“Occupy Finance” Book Published By The OWS Alternative Banking Group
Occupy Finance is Available Free Online
The Alternative Banking Group of Occupy Wall Street has published the Occupy Finance book. The Alternative Finance Group is made up of a group of financial professionals, accountants, technologists, economists, traders, engineers, housewives, househusbands, laborers, professors, students, activists and workers interested in reforming, revolutionizing and improving our financial system.
Their mission is:
“We’ve been meeting since October 17th, 2011, soon after Zuccotti Park was occupied. We are dedicated to reforming the current financial system to make it work for the 99%. This doesn’t mean we are not asking for radical reform – we are – but that we are trying to work within the system for change. Other Occupy groups are attempting to start new kinds of financial systems. We think it makes sense to do both.
“We are dedicated to agitating for reform, and that can only happen if the public is educated about what is not working now. To that end we are extremely invested in educating the public about the current dysfunction.”
They have just published an excellent book, the Occupy Finance book. We have republished the introduction below. The book includes ten chapters divided into three sections: The Real Life Impact of Financialization on the 99%, How We Got Here, Things to Do. We highly recommend their book and hope the first chapter below encourages you to read Occupy Finance.
The book is getting rave reviews
- FT Alphaville with Lisa Pollack
- NPR with Margot Adler
- Bloomberg with Matt Levine
- New York Times with William Alden
- Daily Kos with medicalquack
Fighting Our Way Out of the Financial Maze
Them that’s got shall get
Them that’s not shall lose
So the Bible said
And it still is news
Billie Holiday, “God Bless The Child”
When frightening and destabilizing events were taking place in the financial world during the fall of 2008, it seemed like every day a new institution was on the brink of collapse and could be saved only by huge infusions of taxpayer money. After the dust—or rather, the dollars—had settled, we citizens naturally assumed that there would follow a day, or many months, of reckoning. How had the American economy arrived at such a moment, who was responsible, and what did we need to do to ensure that the same catastrophe would not happen again?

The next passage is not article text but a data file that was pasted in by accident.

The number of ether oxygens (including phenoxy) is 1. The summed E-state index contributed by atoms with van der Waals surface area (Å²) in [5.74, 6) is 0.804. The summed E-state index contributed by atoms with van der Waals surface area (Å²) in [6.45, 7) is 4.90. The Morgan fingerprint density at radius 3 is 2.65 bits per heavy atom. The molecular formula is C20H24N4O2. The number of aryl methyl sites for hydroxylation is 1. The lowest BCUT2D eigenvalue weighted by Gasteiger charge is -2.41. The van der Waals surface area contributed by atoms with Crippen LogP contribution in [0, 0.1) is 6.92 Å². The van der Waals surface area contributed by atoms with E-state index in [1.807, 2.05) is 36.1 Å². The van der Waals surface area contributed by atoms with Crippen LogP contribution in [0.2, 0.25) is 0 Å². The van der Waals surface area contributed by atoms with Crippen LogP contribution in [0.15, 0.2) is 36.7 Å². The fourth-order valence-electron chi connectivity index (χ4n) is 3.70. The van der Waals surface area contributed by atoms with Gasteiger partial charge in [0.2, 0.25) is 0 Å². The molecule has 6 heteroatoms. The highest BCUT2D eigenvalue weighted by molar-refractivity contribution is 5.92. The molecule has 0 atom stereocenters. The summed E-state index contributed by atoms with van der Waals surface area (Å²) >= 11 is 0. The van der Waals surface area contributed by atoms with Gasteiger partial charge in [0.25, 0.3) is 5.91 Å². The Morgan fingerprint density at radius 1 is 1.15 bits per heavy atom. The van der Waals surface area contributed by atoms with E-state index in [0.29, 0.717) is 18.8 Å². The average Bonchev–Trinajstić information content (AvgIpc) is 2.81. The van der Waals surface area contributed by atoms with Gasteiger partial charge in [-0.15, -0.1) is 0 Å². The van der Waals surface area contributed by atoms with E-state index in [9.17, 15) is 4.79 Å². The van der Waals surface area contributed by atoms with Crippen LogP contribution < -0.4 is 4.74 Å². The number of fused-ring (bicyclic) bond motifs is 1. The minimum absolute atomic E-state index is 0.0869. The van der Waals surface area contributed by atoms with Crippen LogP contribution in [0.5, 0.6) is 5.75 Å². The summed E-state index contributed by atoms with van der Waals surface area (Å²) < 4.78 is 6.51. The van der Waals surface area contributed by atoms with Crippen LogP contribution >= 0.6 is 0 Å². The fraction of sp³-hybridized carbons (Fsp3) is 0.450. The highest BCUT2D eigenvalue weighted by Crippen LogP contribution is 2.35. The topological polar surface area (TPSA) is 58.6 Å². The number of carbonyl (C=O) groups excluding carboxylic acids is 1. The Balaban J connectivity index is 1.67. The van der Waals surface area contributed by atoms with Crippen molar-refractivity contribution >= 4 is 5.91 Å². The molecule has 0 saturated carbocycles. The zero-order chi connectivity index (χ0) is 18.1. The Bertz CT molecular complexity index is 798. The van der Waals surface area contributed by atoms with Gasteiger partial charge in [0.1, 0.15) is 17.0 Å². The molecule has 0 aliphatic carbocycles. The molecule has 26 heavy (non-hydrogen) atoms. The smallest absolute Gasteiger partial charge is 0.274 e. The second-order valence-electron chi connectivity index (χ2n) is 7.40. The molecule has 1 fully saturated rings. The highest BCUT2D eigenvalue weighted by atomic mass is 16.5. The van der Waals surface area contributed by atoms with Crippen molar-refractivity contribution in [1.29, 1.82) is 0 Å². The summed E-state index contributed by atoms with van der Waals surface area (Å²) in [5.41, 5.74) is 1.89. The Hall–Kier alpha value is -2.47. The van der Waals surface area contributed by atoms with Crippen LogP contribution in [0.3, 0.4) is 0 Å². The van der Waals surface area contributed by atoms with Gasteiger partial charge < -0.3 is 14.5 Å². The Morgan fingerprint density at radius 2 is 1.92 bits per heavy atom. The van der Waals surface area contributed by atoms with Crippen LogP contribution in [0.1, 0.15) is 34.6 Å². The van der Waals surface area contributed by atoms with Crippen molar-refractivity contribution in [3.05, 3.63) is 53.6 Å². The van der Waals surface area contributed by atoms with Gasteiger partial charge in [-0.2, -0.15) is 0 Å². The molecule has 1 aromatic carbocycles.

Five years have passed. Banks that were “Too Big to Fail” have gotten bigger, with the encouragement of the government. Wall Street continues to bundle and trade the many debts of average Americans. Big trading risks are taken by people who ignore regulations and their own internal warning systems, leading to enormous losses—see JP Morgan Chase. The elements of the next crisis are being put in place at this very moment by some of the same people and institutions that brought us the last one. They are making money, lots of it, while the making is good.
There has been no reckoning. There have been no apologies. There have been no serious changes to the laws, to the reputations of the significant players in the crisis, or to the way business is conducted. Not only were the people responsible for the financial meltdown not prosecuted, they walked away with millions of dollars in profits even though they caused the companies they worked for to face bankruptcy. We do not even know exactly what happened to the billions of dollars that were handed over to private firms, except that almost none of it made its way to mortgage holders trapped by forces they could neither anticipate nor control. There has only been great suffering and the loss of homes, jobs, and confidence in a better future.
To add many insults to our economic injuries, the architects of austerity in Congress,
the White House, and various state and local governments are requiring us to continue paying for the bailout with cuts in benefits, hikes in tuition, and loss of city, state and federal government services. Even worse, we are informed that we regular citizens, not the bankers and financiers, are the ones really responsible for any continuing fiscal distress, due to our profligate ways, our unpayable mortgages, and our pensions and health care costs.